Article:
Monday, July 25, 2016

FSC questions admissibility of unaccredited forensics

Here are a couple of items related to forensic error that merit Grits readers' attention:

Challenging admissibility of junk science
The Texas Forensic Science Commission's Lynn Garcia posed what to me sounds like a blockbuster question to the Attorney General about the admissibility of forensic analyses from non-accredited sources. (See the letter.) The issue arose because of the bite mark review, as the San Antonio Current noted, but her question was not limited to it.

There are a number of questions posed in the letter, but the one that caught Grits' eye was whether "unaccredited forensic analyses that are also not exempt from accreditation by statute or administrative rule are admissible under the Texas Code of Criminal Procedure?" If the AG answers "no," the implications would extend well beyond bite marks. There are quite a few other "unaccredited forensic analyses that are also not exempt from accreditation by statute or administrative rule." Some are unaccredited because they're obscure, seldom-used techniques adapted from lay experts. Others lack accreditation because they're junky, subjective stuff cops do to accuse people but which have no underlying scientific basis, like bite mark comparisons.

See the Texas Administrative Code 651.5-7 for details on which disciplines are accredited and which ones are exempt.

The AG wouldn't have the final word on this either way. The Court of Criminal Appeals would. So if the AG answers "no," somebody will still need to test that theory in court and see if Judge Keller and Co. agree. But it's a damned interesting question!

Understanding the DNA mixture debate
Since Grits first broke the story last year that DNA mixture evidence had been widely misinterpreted, journalists in Texas and other states were initially slow to cover the story. After all, Texas politics has a reputation as right-wing, pro-prosecutor, and anti-science. To outsiders or the uninitiated, it's odd that Texas would confront the issues before other, more "progressive" states or the feds.

For most journalists, either the science or the law involved in this story would be complex enough to prevent a thoughtful analysis, much less an area involving the cutting-edge intersection of both. So other states with the same problems haven't necessarily seen them exposed yet. (MORE: E.g., here's an example of a crime lab out of Fort Lauderdale, FL, that made similar errors.) Indeed, it's likely the same issues extend internationally. There's no reason to think Texas scientists - who were taking their sometimes-misinterpreted cues from the broader scientific community - were alone in their misunderstanding of this subjective, highly technical, and math-laden sub-specialty of DNA science.

So I was glad to see that the FSC will stage a continuing legal education course next month in San Antonio on these topics. This is a big story which has not gotten the attention it merits because of the complexity of the math and science involved. If I were a journalist anywhere in the country looking to play catch up on DNA-mixture errors, I'd be planning my trip to SA right about now.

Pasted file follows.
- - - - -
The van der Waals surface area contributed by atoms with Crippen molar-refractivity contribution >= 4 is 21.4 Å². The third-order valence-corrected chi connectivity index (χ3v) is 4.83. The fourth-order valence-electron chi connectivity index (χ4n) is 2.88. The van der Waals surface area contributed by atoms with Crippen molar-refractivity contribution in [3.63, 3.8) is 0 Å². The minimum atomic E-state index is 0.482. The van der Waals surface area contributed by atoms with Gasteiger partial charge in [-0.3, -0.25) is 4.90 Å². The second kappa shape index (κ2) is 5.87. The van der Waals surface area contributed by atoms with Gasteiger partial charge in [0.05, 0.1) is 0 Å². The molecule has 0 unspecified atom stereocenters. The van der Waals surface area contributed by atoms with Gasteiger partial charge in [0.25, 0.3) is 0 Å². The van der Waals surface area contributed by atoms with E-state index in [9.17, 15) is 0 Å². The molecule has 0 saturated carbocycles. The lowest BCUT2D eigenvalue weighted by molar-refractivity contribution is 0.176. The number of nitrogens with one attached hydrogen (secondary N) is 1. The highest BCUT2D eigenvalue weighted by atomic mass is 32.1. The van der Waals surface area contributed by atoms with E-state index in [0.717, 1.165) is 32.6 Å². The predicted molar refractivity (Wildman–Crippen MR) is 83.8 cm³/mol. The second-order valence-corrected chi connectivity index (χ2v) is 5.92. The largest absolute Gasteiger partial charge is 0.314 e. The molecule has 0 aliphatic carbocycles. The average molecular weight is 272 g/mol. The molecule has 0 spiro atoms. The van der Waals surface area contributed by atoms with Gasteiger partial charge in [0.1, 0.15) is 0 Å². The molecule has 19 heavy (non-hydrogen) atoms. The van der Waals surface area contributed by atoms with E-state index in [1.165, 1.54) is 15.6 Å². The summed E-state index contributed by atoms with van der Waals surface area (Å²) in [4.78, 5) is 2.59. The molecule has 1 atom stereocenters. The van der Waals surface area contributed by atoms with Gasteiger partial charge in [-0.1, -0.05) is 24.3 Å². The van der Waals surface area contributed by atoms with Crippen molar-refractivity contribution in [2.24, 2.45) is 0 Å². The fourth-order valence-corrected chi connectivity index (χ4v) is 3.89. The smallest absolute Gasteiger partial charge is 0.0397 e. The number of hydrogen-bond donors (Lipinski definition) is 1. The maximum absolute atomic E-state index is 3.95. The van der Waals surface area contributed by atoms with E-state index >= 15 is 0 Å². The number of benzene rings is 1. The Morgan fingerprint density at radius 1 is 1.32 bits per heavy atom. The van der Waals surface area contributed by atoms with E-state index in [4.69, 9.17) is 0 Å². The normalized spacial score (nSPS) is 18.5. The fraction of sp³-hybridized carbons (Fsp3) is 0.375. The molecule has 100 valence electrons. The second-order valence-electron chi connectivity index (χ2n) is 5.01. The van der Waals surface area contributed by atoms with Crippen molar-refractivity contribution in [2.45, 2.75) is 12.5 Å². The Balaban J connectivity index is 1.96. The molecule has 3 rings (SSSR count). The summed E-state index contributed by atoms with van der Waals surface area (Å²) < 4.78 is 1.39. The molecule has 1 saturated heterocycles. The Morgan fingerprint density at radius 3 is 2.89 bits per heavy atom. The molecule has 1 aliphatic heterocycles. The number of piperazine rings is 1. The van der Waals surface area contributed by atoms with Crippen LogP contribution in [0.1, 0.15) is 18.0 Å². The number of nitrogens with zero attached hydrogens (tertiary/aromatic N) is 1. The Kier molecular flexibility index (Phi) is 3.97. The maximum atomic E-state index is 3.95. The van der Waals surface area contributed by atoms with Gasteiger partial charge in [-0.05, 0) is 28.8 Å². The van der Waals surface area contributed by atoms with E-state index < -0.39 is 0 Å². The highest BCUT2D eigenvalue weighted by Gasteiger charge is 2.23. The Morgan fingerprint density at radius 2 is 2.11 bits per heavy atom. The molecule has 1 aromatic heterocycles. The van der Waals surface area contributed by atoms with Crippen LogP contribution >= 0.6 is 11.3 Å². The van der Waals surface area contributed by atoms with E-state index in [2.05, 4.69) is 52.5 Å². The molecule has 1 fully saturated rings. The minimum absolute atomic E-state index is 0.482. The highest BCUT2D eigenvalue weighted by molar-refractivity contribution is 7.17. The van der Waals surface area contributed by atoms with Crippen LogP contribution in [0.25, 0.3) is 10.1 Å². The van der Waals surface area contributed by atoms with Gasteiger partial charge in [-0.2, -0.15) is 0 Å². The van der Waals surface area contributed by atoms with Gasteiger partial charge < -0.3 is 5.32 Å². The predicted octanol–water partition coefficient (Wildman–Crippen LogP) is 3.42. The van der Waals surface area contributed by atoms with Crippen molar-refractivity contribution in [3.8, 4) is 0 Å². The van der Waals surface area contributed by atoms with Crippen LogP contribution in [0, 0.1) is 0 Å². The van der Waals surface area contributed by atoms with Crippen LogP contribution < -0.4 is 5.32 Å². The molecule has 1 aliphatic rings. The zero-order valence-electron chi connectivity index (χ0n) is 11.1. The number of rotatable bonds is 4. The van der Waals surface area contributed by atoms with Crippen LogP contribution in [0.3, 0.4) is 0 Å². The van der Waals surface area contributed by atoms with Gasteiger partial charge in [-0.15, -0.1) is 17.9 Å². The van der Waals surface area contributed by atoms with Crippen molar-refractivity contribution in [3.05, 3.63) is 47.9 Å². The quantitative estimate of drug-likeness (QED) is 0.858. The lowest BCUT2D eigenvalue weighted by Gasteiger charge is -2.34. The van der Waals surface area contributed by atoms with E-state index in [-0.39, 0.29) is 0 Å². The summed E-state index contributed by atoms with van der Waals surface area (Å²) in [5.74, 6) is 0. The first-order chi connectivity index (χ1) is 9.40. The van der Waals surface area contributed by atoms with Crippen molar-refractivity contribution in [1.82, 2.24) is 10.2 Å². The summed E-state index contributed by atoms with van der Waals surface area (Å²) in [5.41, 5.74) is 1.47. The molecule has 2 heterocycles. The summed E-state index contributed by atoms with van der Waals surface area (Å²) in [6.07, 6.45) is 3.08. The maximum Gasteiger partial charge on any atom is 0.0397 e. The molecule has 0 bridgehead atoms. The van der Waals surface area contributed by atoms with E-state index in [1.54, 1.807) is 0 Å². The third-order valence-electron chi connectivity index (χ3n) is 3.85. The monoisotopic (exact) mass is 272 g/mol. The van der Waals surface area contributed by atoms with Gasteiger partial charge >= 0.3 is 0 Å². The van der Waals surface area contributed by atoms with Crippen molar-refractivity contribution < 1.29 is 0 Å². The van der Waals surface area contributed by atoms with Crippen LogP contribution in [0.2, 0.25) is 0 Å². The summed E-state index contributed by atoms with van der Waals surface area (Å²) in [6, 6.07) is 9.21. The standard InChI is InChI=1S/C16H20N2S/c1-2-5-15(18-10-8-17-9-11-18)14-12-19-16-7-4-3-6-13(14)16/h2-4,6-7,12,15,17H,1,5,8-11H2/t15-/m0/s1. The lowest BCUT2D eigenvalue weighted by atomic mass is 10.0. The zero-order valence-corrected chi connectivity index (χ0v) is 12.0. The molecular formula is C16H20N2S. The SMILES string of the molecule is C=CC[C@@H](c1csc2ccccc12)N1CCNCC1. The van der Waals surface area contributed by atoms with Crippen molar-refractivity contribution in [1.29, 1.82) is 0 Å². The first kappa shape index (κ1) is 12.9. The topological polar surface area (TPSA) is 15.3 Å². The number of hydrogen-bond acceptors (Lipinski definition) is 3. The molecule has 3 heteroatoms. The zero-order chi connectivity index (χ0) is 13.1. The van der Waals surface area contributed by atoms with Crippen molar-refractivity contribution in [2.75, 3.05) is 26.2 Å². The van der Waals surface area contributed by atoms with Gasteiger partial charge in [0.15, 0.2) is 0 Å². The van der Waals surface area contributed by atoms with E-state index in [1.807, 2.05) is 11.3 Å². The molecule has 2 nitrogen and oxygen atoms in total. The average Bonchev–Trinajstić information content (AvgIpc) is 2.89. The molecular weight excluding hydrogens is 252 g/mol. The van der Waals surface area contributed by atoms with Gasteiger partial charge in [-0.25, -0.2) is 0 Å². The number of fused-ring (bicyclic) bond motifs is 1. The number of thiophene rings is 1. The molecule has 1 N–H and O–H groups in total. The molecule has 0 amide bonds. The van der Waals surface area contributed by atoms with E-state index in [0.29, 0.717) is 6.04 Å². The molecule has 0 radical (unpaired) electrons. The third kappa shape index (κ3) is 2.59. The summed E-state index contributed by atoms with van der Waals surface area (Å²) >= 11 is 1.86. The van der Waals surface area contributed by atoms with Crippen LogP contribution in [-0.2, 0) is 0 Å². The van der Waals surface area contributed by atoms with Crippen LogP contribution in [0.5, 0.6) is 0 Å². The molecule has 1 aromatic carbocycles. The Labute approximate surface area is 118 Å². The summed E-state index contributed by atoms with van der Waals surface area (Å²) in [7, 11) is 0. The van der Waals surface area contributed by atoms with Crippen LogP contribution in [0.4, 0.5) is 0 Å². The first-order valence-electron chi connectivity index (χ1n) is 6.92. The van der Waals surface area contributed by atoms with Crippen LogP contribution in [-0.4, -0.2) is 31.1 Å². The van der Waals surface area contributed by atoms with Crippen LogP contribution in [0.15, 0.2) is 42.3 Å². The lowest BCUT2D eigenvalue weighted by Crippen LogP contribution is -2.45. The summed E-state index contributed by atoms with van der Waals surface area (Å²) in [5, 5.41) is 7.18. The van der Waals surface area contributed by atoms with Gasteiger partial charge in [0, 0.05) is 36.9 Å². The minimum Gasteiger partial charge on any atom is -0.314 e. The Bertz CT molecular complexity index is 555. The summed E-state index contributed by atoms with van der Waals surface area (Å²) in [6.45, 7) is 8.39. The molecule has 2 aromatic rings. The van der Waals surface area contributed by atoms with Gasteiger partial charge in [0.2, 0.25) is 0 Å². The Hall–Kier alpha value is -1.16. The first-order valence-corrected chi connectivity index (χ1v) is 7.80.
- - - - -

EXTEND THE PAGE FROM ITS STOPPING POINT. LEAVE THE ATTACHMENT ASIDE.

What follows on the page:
Anonymous said...

Thanks to Grits for posting a story about the DNA Mixture problem. As director of the statewide Texas DNA Mixture Review Project, I am asking that anyone who would be willing to review a case to determine the role played by DNA mixture evidence in the conviction please contact me. We're up to 700+ cases statewide (Dallas and Houston have not even sent out their Brady notices yet). It is a project involving thousands of cases and we need help! I will provide anyone who volunteers a complete packet on how to evaluate a case.

Texas is indisputably first in the nation in being proactive about rectifying forensic problems. Please help us in this important effort.

Bob Wicoff
Director, Texas DNA Mixture Review Project
P.O. Box 283
Houston, Texas 77001
(713)-274-6781 (direct)
(713)-494-3169 (cell)

Board Certified-Criminal Law
Texas Board of Legal Specialization

Board Certified-Criminal Appellate Law
Texas Board of Legal Specialization

Anonymous said...

San Antonio Current link?

Anonymous said...

From what I've seen, crime labs aren't Self-Disclosing those scientific tests that fall under "accreditation", let alone "non-accredited" tests. Why would they? There's no penalty for not providing a Self-Disclosure to a mess up inside the lab. A Self-Disclosure only points out the gaping goatse flaws of Lab Management's leadership or inept scientific skills. They can't have that if they wanna protect their 6-figure taxpayer incomes.

Additionally, even if a crime lab DOES present a Self-Disclosure of a scientific problem, the TFSC hardly does anything anyway. No investigation, No report.
Proof: Just check-out the very last page of the 2015 TFSC Annual Report. There were 9 Self-Disclosures from crime labs in 2014 that were dubbed NFA - "NO FURTHER ACTION". Why?

IMO, Lynn Garcia and the rest of the cronies should thoroughly/competently/legally understand the original 38.01 before muddying it up with the whole non-accreditation thing.

Besides, doesn't the TFSC's prior investigation into the Willingham Arson Debacle already address the non-accreditation limitation issues?

Anonymous said...

Link to San Antonio Current article...

Anonymous said...

While, at one level, accreditation seems a great idea, what happens when a defendant has an out-of-state expert whose work was not performed at an accredited lab, but can be shown to be otherwise scientifically valid, and that critical evidence cannot be admitted because of the TX statute?